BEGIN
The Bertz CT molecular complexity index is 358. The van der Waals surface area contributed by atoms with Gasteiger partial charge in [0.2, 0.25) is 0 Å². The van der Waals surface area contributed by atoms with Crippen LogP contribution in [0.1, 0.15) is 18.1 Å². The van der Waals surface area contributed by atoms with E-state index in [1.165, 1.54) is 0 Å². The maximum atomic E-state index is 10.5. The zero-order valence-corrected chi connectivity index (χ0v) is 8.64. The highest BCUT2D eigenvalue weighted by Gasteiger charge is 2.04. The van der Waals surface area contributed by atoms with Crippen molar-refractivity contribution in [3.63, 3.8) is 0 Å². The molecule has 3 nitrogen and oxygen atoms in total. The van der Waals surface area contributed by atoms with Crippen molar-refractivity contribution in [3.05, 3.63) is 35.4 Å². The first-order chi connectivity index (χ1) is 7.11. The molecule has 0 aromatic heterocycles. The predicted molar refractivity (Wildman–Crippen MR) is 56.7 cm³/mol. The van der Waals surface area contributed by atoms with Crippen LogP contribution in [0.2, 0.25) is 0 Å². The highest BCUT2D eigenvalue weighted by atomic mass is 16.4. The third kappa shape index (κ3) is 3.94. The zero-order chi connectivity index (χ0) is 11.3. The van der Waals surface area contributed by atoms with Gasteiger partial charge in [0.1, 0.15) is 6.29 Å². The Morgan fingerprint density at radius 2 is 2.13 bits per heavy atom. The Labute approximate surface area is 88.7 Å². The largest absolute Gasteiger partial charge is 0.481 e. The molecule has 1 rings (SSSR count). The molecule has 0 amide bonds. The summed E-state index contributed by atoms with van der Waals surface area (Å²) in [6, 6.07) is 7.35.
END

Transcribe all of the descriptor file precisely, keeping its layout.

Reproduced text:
The Bertz CT molecular complexity index is 358. The van der Waals surface area contributed by atoms with Gasteiger partial charge in [0.2, 0.25) is 0 Å². The van der Waals surface area contributed by atoms with Crippen LogP contribution in [0.1, 0.15) is 18.1 Å². The van der Waals surface area contributed by atoms with E-state index in [1.165, 1.54) is 0 Å². The maximum atomic E-state index is 10.5. The zero-order valence-corrected chi connectivity index (χ0v) is 8.64. The highest BCUT2D eigenvalue weighted by Gasteiger charge is 2.04. The van der Waals surface area contributed by atoms with Crippen molar-refractivity contribution in [3.63, 3.8) is 0 Å². The molecule has 3 nitrogen and oxygen atoms in total. The van der Waals surface area contributed by atoms with Crippen molar-refractivity contribution in [3.05, 3.63) is 35.4 Å². The first-order chi connectivity index (χ1) is 7.11. The molecule has 0 aromatic heterocycles. The predicted molar refractivity (Wildman–Crippen MR) is 56.7 cm³/mol. The van der Waals surface area contributed by atoms with Crippen LogP contribution in [0.2, 0.25) is 0 Å². The highest BCUT2D eigenvalue weighted by atomic mass is 16.4. The third kappa shape index (κ3) is 3.94. The zero-order chi connectivity index (χ0) is 11.3. The van der Waals surface area contributed by atoms with Gasteiger partial charge in [0.1, 0.15) is 6.29 Å². The Morgan fingerprint density at radius 2 is 2.13 bits per heavy atom. The Labute approximate surface area is 88.7 Å². The largest absolute Gasteiger partial charge is 0.481 e. The molecule has 1 rings (SSSR count). The molecule has 0 amide bonds. The summed E-state index contributed by atoms with van der Waals surface area (Å²) in [6, 6.07) is 7.35.